• Food security, sustainable water management, and WASH;
  • Women's rights and gender equality;
  • Freedom of expression and freedom of religion and belief;
  • Equal rights for LGBTQ+ populations; and
  • Security and the rule of law.

Since 2016, the Netherlands has crafted development policy coherence action plans to improve the effectiveness of Dutch development policies. The Dutch government evaluates these action plans and reports on their progress yearly.

On November 25, 2022, Dutch Minister for Foreign Trade and Development Cooperation Liesje Schreinemacher submitted a third revision of their strategy for development policy coherence and on achieving the SDGs.The action plan focuses on three themes that are important for both the Netherlands and the LMICs it supports: reducing the Dutch climate, land, and water footprint, targeting illegal money and tax avoidance, and lowering vaccine and health inequality.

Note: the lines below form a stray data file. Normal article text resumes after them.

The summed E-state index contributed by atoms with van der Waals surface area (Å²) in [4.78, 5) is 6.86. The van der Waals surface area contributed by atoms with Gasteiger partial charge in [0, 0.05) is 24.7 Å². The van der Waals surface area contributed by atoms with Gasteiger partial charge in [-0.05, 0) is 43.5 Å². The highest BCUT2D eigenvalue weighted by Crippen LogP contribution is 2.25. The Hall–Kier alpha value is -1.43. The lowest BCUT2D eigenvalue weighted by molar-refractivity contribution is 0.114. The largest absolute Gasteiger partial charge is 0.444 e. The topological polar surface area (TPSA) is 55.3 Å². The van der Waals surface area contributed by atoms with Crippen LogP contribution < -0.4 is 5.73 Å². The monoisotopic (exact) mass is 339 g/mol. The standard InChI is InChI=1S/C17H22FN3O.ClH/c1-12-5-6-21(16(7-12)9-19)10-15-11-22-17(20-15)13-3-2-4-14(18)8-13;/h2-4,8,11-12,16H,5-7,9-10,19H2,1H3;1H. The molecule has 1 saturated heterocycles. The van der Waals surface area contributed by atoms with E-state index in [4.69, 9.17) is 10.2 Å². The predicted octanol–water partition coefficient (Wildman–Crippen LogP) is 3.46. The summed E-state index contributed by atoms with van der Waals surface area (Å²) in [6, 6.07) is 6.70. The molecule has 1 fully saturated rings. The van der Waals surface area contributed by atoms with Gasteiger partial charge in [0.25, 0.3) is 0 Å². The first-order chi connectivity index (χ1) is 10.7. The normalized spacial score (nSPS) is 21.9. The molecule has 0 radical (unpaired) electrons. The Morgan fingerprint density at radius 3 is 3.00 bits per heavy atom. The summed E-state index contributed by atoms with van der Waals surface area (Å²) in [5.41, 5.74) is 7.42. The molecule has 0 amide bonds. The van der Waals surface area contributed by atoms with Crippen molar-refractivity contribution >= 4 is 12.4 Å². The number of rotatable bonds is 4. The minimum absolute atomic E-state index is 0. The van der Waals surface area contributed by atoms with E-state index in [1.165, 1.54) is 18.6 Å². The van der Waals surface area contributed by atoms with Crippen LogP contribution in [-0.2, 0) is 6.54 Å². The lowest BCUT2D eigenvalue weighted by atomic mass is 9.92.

The outgoing government will continue to carry out the existing strategy until a new government is formed. If the four negotiating parties ( PVV, VDD, NSC, and BBB) are successful, the Netherlands’ development strategy is expected to focus more on asylum reception in the region to prevent migration in the Netherlands, and short-term humanitarian relief. Themes such as climate action and equal rights of women and LGBTQ+ populations are expected to be deprioritized by right-wing coalition parties.

By Issue

The Netherlands views gender equality as a prerequisite to all other development goals. The Netherlands is a global champion for gender equality, particularly in SRHR. ‘Equal rights and opportunities for women and girls’ and SRHR are two of the Netherlands’ development priorities. The Netherlands also launched its Feminist Foreign Policy in 2022 and is expected to publish the policy document.